Regional Update (January-March 1998)
Regional Update (January-March 1998)
|Index||The State of the States||Views from the Region||Southeastern Manufacturing Survey||Southeastern Economic Indicators|
Cover Story - How Will the Asian Financial Crisis Affect the Southeast?
|How Will the Asian Financial
Crisis Affect the Southeast?
sia is a world away. Or is it? In the 1970s and even the 1980s the economies of the southeastern United States and Asia were quite separate. Today, however, with advances in technology and transportation, these economies are more closely linked than ever before.
Recently much attention has focused on the Asian financial crisis to determine whether troubles in that region will have large-scale spillover effects on the U.S. economy. Closer to home, regional economists, analysts and businesses have tried to pinpoint how and to what degree the recent Asian financial turmoil will affect the southeastern economy.
A Currency and Stock Market Crisis
In 1997 financial storm clouds appeared over many Asian nations as a result of unsustainable government policies, including currency manipulation and weak regulatory environments.
Stock markets in Japan, Hong Kong, the Philippines, South Korea, Malaysia and Thailand experienced significant declines. Additionally, currency dropped substantially against the dollar in some cases, more than 50 percent in Indonesia, Malaysia, the Philippines, Singapore, South Korea and Thailand in 1997. Meanwhile, the Japanese yen has been on a steady decline, down nearly 28 percent against the dollar since 1995.
While some markets and currencies are beginning to stabilize, financial crisis and instability persist in many of these Asian countries.
Direct Effects on the Southeast's Economy
At first glance, one would expect that these Asian countries would be purchasing fewer goods from the United States, including the Southeast, as a result of weakening and declining currency values. For instance, manufacturers of end-use products, such as cars and light trucks, could experience decreased export activity to Asia. In both Georgia and Tennessee, the transportation equipment industry, which includes auto and parts manufacturers, represents a significant export business. In the Southeast, automotive product exports to Japan alone account for approximately 7 percent of the region's manufacturing exports. But other conditions must be considered to gain perspective on how the United States and the Southeast as a whole may potentially be affected by the crisis.
Nationally, exports equate to just 11 percent of U.S. gross domestic product (GDP), and exports to the eight Asian nations hardest hit by the Asian crisis represent approximately 24 percent of total U.S. exports, or only about 2 percent of U.S. GDP. Regionally, just under 15 percent of the Southeast's total exports go to these nations; in contrast, nearly 41 percent of the West Coast's exports go to Asia. Moreover, exports are proportionately less important to the Southeast. For instance, only 5 percent of the Southeast's manufacturing employment is export-related compared with 7 percent of the nation's employment, according to data from the U.S. Census Bureau. Thus, the southeastern economy is much less dependent on exports to Asia a fact that will help limit any direct negative impact to the region versus other parts of the nation.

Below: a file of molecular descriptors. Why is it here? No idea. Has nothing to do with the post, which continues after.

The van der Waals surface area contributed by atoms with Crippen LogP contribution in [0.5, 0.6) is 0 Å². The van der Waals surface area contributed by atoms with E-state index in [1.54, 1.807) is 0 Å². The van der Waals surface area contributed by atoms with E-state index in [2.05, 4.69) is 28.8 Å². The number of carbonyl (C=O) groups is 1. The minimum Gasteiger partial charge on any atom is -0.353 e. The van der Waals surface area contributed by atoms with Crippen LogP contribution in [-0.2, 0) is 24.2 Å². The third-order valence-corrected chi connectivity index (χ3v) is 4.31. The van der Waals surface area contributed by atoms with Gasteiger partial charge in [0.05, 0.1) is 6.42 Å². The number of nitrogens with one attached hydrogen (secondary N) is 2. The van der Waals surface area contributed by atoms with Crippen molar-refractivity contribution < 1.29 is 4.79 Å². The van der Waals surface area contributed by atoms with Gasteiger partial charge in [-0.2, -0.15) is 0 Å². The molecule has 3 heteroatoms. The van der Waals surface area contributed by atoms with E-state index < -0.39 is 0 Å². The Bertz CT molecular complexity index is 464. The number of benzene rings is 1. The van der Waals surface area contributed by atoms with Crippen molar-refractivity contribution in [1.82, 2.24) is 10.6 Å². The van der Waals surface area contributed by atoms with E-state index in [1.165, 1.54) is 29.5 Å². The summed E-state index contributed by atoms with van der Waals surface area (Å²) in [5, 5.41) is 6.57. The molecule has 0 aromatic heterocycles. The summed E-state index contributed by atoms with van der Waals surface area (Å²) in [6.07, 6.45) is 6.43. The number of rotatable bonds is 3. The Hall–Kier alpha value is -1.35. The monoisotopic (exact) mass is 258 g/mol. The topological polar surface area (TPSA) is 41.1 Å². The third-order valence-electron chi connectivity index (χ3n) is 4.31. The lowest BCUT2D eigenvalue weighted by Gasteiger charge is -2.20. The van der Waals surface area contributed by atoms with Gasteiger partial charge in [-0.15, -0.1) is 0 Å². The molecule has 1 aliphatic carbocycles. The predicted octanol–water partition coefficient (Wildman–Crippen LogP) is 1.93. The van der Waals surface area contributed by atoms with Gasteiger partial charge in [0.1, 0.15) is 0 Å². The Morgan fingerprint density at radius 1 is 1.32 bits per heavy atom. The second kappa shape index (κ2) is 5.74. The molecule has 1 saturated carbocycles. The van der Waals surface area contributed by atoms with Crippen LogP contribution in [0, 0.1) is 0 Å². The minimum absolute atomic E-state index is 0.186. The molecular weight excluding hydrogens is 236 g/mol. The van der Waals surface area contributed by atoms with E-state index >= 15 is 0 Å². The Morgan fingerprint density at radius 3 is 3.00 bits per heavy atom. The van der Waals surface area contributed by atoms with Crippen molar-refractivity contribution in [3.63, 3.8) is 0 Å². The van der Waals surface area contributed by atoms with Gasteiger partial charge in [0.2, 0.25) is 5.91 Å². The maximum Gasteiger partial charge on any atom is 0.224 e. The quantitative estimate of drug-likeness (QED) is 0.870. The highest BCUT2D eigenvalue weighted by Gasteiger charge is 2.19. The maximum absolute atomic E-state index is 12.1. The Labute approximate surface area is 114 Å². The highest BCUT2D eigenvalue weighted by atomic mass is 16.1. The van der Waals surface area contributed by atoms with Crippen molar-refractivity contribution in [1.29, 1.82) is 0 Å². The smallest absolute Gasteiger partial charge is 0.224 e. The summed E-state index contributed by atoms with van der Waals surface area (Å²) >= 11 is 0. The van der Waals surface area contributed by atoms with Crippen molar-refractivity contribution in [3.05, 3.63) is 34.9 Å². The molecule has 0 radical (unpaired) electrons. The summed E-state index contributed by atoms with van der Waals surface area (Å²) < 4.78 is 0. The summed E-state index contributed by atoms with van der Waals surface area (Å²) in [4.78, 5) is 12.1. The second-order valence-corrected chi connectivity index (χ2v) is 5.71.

Additionally, much of the Southeast's exports to Asia is in intermediate goods, such as paper and forest products and chemicals, which are used to make other products. These goods make up approximately 34 percent of the region's manufacturing exports to Japan alone, which is the Southeast's key export market in Asia. While a stronger dollar translates into Asian nations potentially buying smaller quantities of some U.S. goods, such as computers or other end-use products, these countries should continue to buy the Southeast's intermediate goods that they use to make items for export to the rest of the world. Southeastern manufacturers of two intermediate products, petrochemicals and polymer plastics, believe Asian countries will continue to buy their companies' goods even though these products will cost more in Asia because the products will still be cheaper than those of other international competitors.
Aside from exports, the crisis could also have an impact on certain southeastern industries, such as the apparel industry, because of increased imports of Asian-made products, which should cost less to purchase because of these nations' declining currencies. During recent years, employment in the apparel industry in the Southeast has been severely affected by a combination of outsource manufacturing, technological innovations and the industry's reliance on low-wage factories worldwide. In fact, most of the apparel sold in the United States is now manufactured in other parts of the world, especially Asia.
Large-scale Asian apparel imports could further erode this industry's importance in the Southeast. But some apparel and textile manufacturers in the Southeast may be better prepared to face any fallout from the Asian crisis better prepared, some say, than they were to face earlier foreign competition because only the stronger and more clearly focused apparel firms have survived.
While the Asian crisis may affect some southeastern industries more than others, the overall direct effects on the region's economy, particularly from an export perspective, should be minimal. According to Tom Cunningham, vice president and head of the Atlanta Fed's regional research group, "The economies of the states in the Southeast will continue to grow, just at a somewhat slower pace than originally predicted before the Asian turmoil began last year."